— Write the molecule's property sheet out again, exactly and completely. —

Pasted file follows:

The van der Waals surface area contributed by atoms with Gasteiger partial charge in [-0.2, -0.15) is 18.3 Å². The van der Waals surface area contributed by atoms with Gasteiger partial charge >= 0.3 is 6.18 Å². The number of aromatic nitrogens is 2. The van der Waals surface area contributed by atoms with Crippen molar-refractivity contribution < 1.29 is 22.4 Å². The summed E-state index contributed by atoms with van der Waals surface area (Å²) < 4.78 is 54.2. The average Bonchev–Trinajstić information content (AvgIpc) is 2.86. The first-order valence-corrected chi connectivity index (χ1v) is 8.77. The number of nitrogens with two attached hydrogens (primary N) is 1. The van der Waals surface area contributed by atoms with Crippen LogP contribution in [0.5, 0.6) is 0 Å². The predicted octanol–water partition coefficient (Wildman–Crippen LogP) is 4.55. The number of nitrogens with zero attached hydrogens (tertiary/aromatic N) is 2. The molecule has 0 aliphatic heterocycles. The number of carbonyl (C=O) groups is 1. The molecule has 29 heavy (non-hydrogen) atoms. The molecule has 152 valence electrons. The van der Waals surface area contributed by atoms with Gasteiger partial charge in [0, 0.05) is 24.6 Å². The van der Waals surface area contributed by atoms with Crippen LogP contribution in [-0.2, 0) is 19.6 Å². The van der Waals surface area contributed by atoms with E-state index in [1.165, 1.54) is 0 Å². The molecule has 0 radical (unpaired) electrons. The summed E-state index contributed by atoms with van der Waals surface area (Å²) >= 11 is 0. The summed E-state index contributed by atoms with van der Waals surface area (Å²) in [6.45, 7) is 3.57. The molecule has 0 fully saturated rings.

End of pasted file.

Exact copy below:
The van der Waals surface area contributed by atoms with Gasteiger partial charge in [-0.2, -0.15) is 18.3 Å². The van der Waals surface area contributed by atoms with Gasteiger partial charge >= 0.3 is 6.18 Å². The number of aromatic nitrogens is 2. The van der Waals surface area contributed by atoms with Crippen molar-refractivity contribution < 1.29 is 22.4 Å². The summed E-state index contributed by atoms with van der Waals surface area (Å²) < 4.78 is 54.2. The average Bonchev–Trinajstić information content (AvgIpc) is 2.86. The first-order valence-corrected chi connectivity index (χ1v) is 8.77. The number of nitrogens with two attached hydrogens (primary N) is 1. The van der Waals surface area contributed by atoms with Crippen LogP contribution in [0.5, 0.6) is 0 Å². The predicted octanol–water partition coefficient (Wildman–Crippen LogP) is 4.55. The number of nitrogens with zero attached hydrogens (tertiary/aromatic N) is 2. The molecule has 0 aliphatic heterocycles. The number of carbonyl (C=O) groups is 1. The molecule has 29 heavy (non-hydrogen) atoms. The molecule has 152 valence electrons. The van der Waals surface area contributed by atoms with Gasteiger partial charge in [0, 0.05) is 24.6 Å². The van der Waals surface area contributed by atoms with Crippen LogP contribution in [-0.2, 0) is 19.6 Å². The van der Waals surface area contributed by atoms with E-state index in [1.165, 1.54) is 0 Å². The molecule has 0 radical (unpaired) electrons. The summed E-state index contributed by atoms with van der Waals surface area (Å²) >= 11 is 0. The summed E-state index contributed by atoms with van der Waals surface area (Å²) in [6.45, 7) is 3.57. The molecule has 0 fully saturated rings.